The most egregious failing of the report is the unproven assumption that aid provided to Hamas will be used to more effectively alleviate Palestinian poverty. Oxfam fails to address evidence that the Hamas government’s main priority is continuation of conflict with Israel, not raising the standard of living of its citizens. By narrowly focusing on illusory aid reductions and alleged inefficiencies in aid distribution, Oxfam skirts the larger issue of the choice by Palestinians to sacrifice economic development in order to perpetuate their opposition to Israel.

How Is the Money Going to be Used?

One might expect that Hamas’s failure to moderate its extreme rhetoric would give Oxfam pause, especially when this rhetoric is translated into action, as evidenced by its recent foiled attempt to infiltrate into Israel a truck with 100 kg of explosives in order to launch a massive suicide bombing attack. (Ynet, April 10, 2007)
Oxfam does not address how Hamas has used its scarce resources since taking over the government.  A World Bank report released on March 7, 2007 notes that despite the acute financial crisis in the first quarter of 2006, the Hamas-led Palestinian government added 6,800 new “security forces.”  Hamas’s “executive force” has since grown to 10,000 (New York Times, April 1, 2007).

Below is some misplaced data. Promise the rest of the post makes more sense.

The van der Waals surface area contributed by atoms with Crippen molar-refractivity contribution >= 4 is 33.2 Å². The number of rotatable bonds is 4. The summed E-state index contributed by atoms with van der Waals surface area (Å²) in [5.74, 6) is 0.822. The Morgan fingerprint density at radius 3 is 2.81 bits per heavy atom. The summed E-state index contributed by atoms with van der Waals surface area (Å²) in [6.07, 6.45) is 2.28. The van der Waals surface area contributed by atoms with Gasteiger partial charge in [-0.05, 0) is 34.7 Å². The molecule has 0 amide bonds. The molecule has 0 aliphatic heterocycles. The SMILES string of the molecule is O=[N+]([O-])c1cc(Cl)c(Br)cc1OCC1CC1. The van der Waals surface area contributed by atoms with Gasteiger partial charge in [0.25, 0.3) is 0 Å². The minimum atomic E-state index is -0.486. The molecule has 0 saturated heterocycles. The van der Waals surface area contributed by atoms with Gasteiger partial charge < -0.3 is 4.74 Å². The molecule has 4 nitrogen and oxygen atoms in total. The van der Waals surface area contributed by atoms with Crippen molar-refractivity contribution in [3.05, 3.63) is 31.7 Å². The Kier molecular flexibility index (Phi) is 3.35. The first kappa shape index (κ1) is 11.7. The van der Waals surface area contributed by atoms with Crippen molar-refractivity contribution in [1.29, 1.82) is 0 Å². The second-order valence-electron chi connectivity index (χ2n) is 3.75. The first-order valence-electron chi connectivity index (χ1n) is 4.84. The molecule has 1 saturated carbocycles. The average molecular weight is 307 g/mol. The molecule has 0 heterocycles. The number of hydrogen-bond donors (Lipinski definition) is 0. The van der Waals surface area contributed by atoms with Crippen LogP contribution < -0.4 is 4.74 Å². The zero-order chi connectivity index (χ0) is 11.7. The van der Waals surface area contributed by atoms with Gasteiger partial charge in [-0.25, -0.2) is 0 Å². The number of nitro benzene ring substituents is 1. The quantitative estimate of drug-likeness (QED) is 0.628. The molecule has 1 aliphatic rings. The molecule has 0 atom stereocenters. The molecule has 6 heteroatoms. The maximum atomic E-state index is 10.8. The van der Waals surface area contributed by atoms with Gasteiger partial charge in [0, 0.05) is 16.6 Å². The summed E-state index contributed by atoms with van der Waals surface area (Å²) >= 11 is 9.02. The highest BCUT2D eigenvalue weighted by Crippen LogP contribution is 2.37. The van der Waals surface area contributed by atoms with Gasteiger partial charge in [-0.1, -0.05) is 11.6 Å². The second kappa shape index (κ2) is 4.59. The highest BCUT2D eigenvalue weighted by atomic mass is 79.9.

The Times describes Hamas’s efforts to build an extensive network of tunnels and underground bunkers in preparation for future operations.  Israeli military sources mention increased numbers of Palestinians sent to train in Iran. A recent article in Haaretz describes how Hamas partners with smaller terrorist groups like Islamic Jihad (April 13, 2007).

Israel’s Foreign Ministry published on Nov. 21, 2006 a list of arms purchases by the Hamas government which included the following:

33 tons of military-grade high explosives
20,000 assault rifles
3,000 Pistols
6,000,000 rounds of small arms ammunition
38 long-range Kassam missiles
12 shoulder-fired, anti-aircraft guided missiles
95 anti-tank rocket launchers
410 anti-tank rockets
20 precision-guided Anti-Tank Missiles

On Feb. 16, 2007, the Interfax news agency  reported on comments by the Chief of Russian Armed Forces General Staff, Yury Baluyevsky concerning discussions with Hamas about weapons sales.

According to Middle East News Line on March 26, the Palestinians have developed a new cannon to enhance their ability to bombard Israeli communities.

Despite the ominous signs that Hamas is intent on fomenting conflict rather than addressing Palestinian hardship, the BBC and the Guardian publicized the Oxfam report and Hobbs’ comments but avoided critical analysis of their recommendations. The recent vote by the British Union of Journalists to boycott Israeli products, similar to what Oxfam’s Belgian branch itself advocated in 2003, suggests that a substantial segment of the British media are so enamored of the Palestinian cause that the risks entailed in Oxfam’s appeal will not undergo serious scrutiny.